Actually, my post is nothing to do with subject of Evolution and was posted here by mistake. Instead it should belong to ORIGINAL OF LIFE section; I am trying to fix it, by negotiating with Administrator.

Originally I plan to post an essay about Origin of Life (that may answer some of your concerns), but Administrator suggested that I should narrow my discussion. As a result, I extracted from this essay the introduction section that just demonstrates existing System approach may lead Life Sciences into wrong direction.
If you want to read this essay you may find it at http://www.iscid.org/papers/Iosim_ComplexSystemSimplicity.pdf

Mark

P.S. I am a new member and still learning. I haven’t yet figure out how to enclose a quote into a Box, as you did.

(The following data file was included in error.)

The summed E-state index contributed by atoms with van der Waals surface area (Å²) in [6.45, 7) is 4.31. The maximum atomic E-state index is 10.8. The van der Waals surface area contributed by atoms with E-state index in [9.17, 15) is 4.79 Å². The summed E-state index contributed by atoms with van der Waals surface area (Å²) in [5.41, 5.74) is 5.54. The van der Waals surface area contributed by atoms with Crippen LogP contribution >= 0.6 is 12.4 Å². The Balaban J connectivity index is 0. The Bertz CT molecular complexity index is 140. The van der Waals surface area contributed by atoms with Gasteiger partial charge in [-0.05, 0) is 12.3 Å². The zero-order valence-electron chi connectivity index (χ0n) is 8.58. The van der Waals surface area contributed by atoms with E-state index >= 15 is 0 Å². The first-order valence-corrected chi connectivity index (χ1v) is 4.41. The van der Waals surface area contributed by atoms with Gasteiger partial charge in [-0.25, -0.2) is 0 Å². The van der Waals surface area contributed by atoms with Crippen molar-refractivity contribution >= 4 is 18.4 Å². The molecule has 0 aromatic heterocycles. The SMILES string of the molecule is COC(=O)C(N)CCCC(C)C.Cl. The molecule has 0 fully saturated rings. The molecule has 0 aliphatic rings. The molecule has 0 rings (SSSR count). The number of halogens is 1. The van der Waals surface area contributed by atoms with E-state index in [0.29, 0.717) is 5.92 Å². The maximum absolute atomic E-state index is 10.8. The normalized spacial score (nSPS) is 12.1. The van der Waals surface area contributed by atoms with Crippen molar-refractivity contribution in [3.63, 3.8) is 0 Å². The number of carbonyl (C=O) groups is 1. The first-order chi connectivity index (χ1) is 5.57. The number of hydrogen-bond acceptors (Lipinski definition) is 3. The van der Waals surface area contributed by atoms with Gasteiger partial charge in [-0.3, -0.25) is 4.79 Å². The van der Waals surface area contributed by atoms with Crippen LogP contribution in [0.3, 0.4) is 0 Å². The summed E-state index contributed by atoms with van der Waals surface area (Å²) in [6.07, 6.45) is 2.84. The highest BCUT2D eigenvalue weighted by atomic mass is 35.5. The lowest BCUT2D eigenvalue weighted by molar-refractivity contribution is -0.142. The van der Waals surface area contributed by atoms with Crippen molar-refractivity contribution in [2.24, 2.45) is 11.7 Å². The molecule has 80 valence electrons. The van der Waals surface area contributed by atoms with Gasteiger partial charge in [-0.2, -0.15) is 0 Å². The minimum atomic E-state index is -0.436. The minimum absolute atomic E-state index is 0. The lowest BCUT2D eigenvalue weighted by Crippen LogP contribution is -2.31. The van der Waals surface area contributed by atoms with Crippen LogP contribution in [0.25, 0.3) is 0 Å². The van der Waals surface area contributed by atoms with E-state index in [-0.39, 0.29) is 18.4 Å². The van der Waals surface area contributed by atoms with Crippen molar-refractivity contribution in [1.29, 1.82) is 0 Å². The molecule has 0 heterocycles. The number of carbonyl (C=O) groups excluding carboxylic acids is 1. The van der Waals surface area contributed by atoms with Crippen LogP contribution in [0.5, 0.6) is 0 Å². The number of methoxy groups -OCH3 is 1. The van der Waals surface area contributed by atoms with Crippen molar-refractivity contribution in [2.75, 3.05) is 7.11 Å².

Edited by miosim, : No reason given.


This message is a reply to:
 Message 3 by MartinV, posted 04-14-2007 8:19 AM MartinV has responded

Replies to this message:
 Message 5 by Brad McFall, posted 04-14-2007 10:23 AM miosim has responded
 Message 7 by MartinV, posted 04-14-2007 11:49 AM miosim has not yet responded

  
Brad McFall
Member (Idle past 3584 days)
Posts: 3428
From: Ithaca,NY, USA
Joined: 12-20-2001


Message 5 of 29 (394958)
04-14-2007 10:23 AM
Reply to: Message 4 by miosim
04-14-2007 10:00 AM


Regarding your PS
If you see some format in a post that interests you, one can copy the code used to produce it but clicking on the
peek
button at the bottom of each post. There are also resources on the home page of EVC.